ience. I would have more sympathy with this view if those who expound
           it do not give the impression that they are, ipso facto, of that
           standard already! Being of a pragmatic nature, I would also be inter-
           ested to learn just who is to pay for the training colleges and
           official priesthood that would necessarily result from such a prog-
           And this brings me finally to ask if we really do wish to follow a
           religious path which is constructed in the pattern of one which most
           have us have rejected as unacceptable. Writing in Children of Sekhmet
           Vol 3 No 1 about the creation of Pagan and Wiccan Councils, "Lucifer"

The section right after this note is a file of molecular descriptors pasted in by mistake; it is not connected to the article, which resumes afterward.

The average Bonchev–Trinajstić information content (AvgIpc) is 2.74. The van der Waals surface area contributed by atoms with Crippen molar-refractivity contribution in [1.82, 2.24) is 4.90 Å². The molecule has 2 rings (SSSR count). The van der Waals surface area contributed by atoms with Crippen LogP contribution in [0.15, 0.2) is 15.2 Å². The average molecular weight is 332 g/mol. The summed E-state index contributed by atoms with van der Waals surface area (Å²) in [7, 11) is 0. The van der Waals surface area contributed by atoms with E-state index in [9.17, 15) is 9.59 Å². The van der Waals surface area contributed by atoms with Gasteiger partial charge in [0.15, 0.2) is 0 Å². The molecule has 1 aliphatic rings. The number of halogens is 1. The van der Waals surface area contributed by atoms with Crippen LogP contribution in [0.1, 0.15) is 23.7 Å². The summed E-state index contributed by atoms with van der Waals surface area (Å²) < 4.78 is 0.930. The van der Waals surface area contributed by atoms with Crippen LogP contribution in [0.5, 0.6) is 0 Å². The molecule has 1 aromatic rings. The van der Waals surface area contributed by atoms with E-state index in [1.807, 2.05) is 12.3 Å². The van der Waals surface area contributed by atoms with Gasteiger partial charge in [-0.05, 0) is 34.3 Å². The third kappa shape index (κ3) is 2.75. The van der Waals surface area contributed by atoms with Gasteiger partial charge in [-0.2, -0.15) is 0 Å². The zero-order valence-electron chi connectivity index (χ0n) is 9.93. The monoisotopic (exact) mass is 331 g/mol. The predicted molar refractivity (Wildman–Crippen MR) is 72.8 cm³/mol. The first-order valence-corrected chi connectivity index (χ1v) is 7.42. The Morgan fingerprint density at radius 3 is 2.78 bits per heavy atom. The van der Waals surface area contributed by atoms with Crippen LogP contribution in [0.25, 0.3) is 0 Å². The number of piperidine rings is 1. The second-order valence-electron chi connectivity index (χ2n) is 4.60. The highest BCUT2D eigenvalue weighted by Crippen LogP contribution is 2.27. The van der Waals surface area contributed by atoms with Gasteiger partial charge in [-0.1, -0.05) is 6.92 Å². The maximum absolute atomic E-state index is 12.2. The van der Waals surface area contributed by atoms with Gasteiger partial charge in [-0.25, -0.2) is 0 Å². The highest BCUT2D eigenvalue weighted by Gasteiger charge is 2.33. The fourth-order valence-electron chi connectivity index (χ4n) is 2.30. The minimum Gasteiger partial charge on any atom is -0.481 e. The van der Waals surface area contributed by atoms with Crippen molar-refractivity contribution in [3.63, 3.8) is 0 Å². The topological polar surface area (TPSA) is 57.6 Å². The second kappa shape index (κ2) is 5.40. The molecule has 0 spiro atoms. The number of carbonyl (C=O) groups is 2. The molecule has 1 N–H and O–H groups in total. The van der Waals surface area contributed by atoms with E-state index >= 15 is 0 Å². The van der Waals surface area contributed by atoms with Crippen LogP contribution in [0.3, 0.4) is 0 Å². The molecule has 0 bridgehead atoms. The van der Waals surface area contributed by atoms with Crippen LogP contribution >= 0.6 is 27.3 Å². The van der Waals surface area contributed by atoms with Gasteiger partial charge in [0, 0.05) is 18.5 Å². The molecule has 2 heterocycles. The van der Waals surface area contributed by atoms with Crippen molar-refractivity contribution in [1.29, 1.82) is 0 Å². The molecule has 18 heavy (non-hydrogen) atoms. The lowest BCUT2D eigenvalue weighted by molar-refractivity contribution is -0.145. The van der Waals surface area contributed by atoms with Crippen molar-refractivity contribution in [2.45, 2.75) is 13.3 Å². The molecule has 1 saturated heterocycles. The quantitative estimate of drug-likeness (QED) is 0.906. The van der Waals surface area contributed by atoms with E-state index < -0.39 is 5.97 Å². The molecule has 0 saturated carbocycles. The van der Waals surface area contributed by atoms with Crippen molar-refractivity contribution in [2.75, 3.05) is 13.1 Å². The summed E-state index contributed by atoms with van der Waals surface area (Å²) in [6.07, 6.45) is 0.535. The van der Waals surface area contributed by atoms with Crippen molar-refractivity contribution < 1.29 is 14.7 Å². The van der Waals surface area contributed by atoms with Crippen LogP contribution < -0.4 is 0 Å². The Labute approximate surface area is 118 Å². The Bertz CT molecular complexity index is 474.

said: "Pagan Councils are forced to compromise the outlook of the
           Pagan Community...  My real concern is that behind the many calls for
           Pagan unity is the genuine belief that Paganism can be socially
           acceptable. The implication to this being that consensus Paganism is
           moving towards an acceptable middle ground which society can cope
           with; that the ecstatic vision of the Pagan Mysteries is slowly
           abandoned for the coarse cloth of a ritual practice calculated not to
           It might be unkind to suggest that those who are desperately seeking
           official recognition have anything less than the purest of motives,
           but one does wonder. Is it simply a case that in this field, they are
           able to acquire titles and recognition which under other circumst-